/Demand for disability vouchers outstrips supply

Demand for disability vouchers outstrips supply

After a slow start, the state’s program that allows students with disabilities to receive a scholarship or voucher for private schools is now gaining momentum. The law’s supporters point to the increasing number of applicants as proof of its success. Others argue that the availability of vouchers does not change the fact that many of the services required are not offered by private schools. The demand outstripped the supply in the second year. Some of the 425 vouchers were awarded by the Mississippi Department of Education in a lottery. More than 100 people are still on the waiting lists. Each applicant will be awarded $6,637 to cover a year of tuition at private schools, books, tutoring, and other approved services. The approval of scholarships does not mean that they will be used. Last year, 386 applications were received, but only 157 used the accounts. This could be because they didn’t find the right school for their child, or that they didn’t complete the reimbursement process. Last week, all 425 scholarship recipients received notification that their applications had been approved. Each recipient will receive $6637 to cover a year of tuition, books, tutoring, and other approved services. The program has had a profound impact on the lives of parents such as Martha Beard, whose adopted daughter Lanna will be using the voucher this year. Lanna was diagnosed early with fetal alcohol syndrome and attention deficit disorder. She also has a visual perception disorder that causes her to have trouble remembering and retention information. Lanna attended East Rankin Academy, then went to public school. Her doctor recommended New Summit School in Jackson. She visited the school with her mother, despite the fact that the annual tuition of $7500 was too costly for their family. Beard stated, “We knew that was where she needed to go.” Beard also learned about the Equal Opportunities for Students with Special Needs Act (a 2015 bill that created “educational savings accounts” for students with Individualized Education Plans. Beard stated that the voucher would offset Lanna’s tuition at $150 per month, with the exception of $150.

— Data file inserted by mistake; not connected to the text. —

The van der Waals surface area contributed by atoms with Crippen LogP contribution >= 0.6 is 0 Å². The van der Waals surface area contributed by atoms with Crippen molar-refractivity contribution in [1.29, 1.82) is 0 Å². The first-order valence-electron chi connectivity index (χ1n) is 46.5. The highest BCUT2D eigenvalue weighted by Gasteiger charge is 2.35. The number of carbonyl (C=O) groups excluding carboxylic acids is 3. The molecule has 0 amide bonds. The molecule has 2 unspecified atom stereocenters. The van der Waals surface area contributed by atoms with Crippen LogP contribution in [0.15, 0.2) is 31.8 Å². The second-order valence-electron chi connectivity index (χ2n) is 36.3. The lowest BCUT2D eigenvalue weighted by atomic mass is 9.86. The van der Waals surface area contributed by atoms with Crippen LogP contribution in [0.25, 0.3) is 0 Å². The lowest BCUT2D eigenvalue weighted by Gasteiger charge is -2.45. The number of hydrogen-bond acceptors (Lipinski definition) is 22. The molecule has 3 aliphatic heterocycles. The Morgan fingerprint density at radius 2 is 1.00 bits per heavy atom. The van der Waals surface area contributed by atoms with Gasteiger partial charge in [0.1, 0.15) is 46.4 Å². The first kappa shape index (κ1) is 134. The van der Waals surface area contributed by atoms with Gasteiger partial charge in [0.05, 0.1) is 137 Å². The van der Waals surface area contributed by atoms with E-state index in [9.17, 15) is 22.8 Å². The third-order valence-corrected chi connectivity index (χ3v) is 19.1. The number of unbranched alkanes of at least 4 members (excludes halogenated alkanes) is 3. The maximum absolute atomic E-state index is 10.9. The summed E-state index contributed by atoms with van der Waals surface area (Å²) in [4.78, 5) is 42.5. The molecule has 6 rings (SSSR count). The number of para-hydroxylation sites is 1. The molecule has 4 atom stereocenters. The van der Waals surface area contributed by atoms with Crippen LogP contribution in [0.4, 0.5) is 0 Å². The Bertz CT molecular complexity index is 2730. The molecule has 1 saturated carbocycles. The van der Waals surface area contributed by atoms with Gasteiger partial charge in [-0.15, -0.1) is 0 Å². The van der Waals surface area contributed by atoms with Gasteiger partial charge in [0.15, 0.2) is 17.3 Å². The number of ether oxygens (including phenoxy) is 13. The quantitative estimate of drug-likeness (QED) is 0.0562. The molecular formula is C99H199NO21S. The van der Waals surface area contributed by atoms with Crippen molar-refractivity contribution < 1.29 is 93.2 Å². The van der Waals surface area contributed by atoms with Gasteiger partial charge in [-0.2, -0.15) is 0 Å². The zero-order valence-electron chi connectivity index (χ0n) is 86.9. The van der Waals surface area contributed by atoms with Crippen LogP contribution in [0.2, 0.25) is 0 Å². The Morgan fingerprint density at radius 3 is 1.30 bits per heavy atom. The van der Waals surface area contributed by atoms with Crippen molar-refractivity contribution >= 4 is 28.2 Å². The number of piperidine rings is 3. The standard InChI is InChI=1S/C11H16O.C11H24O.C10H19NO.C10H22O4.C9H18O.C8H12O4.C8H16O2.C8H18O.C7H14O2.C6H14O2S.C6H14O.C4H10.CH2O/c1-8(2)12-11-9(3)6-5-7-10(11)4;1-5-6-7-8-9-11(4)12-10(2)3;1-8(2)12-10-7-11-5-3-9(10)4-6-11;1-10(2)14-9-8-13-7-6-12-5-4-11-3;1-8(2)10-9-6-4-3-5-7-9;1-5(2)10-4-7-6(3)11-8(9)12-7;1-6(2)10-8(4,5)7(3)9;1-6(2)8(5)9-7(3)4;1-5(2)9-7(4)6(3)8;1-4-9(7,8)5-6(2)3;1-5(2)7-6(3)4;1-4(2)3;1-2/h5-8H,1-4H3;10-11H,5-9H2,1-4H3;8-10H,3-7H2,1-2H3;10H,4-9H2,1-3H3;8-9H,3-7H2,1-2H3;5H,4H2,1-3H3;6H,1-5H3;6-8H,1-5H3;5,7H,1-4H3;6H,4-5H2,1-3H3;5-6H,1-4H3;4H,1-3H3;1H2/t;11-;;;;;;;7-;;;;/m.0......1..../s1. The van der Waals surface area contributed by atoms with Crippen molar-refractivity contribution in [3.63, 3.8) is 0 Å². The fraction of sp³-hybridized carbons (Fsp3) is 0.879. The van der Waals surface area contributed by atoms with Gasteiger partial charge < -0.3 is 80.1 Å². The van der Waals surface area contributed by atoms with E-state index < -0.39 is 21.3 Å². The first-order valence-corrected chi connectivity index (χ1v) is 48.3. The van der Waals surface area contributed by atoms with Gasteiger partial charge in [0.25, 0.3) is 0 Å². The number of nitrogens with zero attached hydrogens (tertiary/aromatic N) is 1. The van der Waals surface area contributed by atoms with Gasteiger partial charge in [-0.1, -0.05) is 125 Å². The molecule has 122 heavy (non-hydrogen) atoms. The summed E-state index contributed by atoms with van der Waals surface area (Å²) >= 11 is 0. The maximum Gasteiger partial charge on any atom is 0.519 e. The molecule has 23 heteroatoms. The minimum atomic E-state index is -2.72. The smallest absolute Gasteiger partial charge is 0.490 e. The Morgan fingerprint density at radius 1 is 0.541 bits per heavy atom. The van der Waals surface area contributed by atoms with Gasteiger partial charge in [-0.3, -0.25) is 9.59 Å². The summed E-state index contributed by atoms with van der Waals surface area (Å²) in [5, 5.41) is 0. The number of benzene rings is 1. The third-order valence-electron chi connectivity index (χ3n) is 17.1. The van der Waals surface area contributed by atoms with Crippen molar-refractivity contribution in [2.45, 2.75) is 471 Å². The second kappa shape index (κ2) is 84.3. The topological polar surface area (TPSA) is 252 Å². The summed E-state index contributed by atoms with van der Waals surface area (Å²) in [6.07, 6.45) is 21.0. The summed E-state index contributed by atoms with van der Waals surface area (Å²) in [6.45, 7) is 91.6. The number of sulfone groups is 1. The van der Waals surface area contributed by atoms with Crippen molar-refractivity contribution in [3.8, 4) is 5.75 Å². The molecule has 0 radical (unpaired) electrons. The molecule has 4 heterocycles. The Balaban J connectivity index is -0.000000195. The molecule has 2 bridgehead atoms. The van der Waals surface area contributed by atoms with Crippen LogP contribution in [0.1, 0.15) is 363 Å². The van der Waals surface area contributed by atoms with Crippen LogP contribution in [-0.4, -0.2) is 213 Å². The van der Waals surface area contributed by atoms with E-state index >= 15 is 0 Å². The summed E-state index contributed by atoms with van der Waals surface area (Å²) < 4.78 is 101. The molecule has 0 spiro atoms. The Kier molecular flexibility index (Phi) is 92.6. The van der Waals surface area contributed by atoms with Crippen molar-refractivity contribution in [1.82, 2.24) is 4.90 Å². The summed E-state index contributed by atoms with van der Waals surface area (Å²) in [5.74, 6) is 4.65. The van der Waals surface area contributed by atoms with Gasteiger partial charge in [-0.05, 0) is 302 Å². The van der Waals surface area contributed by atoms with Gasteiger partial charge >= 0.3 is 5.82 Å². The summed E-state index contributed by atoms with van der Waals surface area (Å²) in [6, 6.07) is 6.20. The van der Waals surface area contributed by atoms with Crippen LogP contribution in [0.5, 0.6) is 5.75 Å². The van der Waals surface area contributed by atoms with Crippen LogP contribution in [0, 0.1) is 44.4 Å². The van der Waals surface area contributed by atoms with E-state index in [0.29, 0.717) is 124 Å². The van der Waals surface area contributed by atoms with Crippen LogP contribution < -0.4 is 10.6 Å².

Video by Empower Mississippi. Lanna Beard, who will enter 7th grade in this year’s seventh grade, said that she is not the same child as last year. Others parents feel that the scholarships don’t help if there aren’t other options for their child. Diana White’s 10-year old son Rhett has autism and is developmentally delayed. White claims that Rhett functions at the 4-year-old level and cannot yet write his name. Rhett attended public schools his entire life. He currently attends Enterprise Attendance Center, Lincoln County School District. White stated that his teacher and the program were great. However, White and her husband decided they would look into other options closer to their Wesson home. Magnolia Speech School was found in Jackson. This would have meant an hour-long journey each day from their Wesson home to Jackson. They applied and planned to use the vouchers for tuition reimbursement. The cost ranges between $550 to $850 per month. She described, “We were told that they deal with communication and speech and also have an autism program, so it seemed like a good fit.” White and her husband were informed by the school that Rhett wasn’t able to achieve the academic standards required for acceptance. His mother stated that Rhett is able to function socially but not academically. We were not surprised to say the least. We asked them if they knew of any other places. White replied, “Where else?” Rhett continued at Enterprise where his mother believes the special education program to be strong. White stated that she believes, along with other critics, that the $3 million spent on the program would have been better spent in public schools. Take Rhett’s teacher. She’s the lower elementary special education teacher. She teaches anywhere from 10-12 students every day. They are not all Rhett. She explained that some are autistic, developmental delayed, dyslexic or just need remediation. “I believe they (the funds), would be better invested in the public school program to allow more specialization of student need within special education.” However, supporters of the law claim there is no evidence that more funding would solve the problem. They also point out that there are private schools that can serve students with disabilities and are willing to do so. Grant Callen, founder and president Empower Mississippi’s school choice advocacy group, stated that there is no evidence that giving schools more money will result in a lower teacher-student ratio, smaller class sizes, or more personalized learning. “It is crucial that we consider our education dollars as being allocated to educate individual children. If a student isn’t being served well, then it’s imperative we adjust to make sure that that student can be served elsewhere.” Critics also point out potential unintended consequences. Nancy Loome, the executive director of The Parents’ Campaign, a public education advocacy group, stated that the law was amended this session to allow students who have completed an IEP (Individualized Education Plan), within the past five years to be eligible. This means that some students may no longer need special services to go to private schools. IEPs are programs or written plans that schools create for students with disabilities. These include a description of the child’s academic achievements and functioning as well as measurable goals and a list identifying services that will help them achieve those goals. Loome also points out that voucher-holder private schools are not required to offer special services. “We brought it up several times when the legislation was first passed. Loome stated that the legislature went in the opposite direction, expanding the program to students who are not likely to have special needs. Rep. John Moore (R-Brandon), who proposed expanding the program for children with IEPs in five years ago, stated that this is not true. Moore, Chairman of the House Education Committee, stated that there is a chance that the child who used the services four years ago may still need them. Parents must agree to document their child’s disability at regular intervals and have them assessed every three years to see if they are still a child with a disability, as defined by federal law. Loome stated that other states have discovered that parents can “shop” for a doctor who will write such a diagnosis. “But, the requirement for verification after three years may help to weedout some who might take benefit of the lowered requirement for a voucher to student who does not have a special needs.” Supporters hope that funding for the program will increase in the coming years. “I believe there is a high likelihood that funding for this program will increase.” Callen didn’t say if that would be the next session. To support this work, you can make a regular donation to us today as part of the Spring Member Drive. Our reporters give a human face to policy’s impact on everyday Mississippians by listening more closely and understanding their communities. To ensure that our work is aligned with the priorities and needs of all Mississippians, we are listening to you. Click the button below to let us know what you think.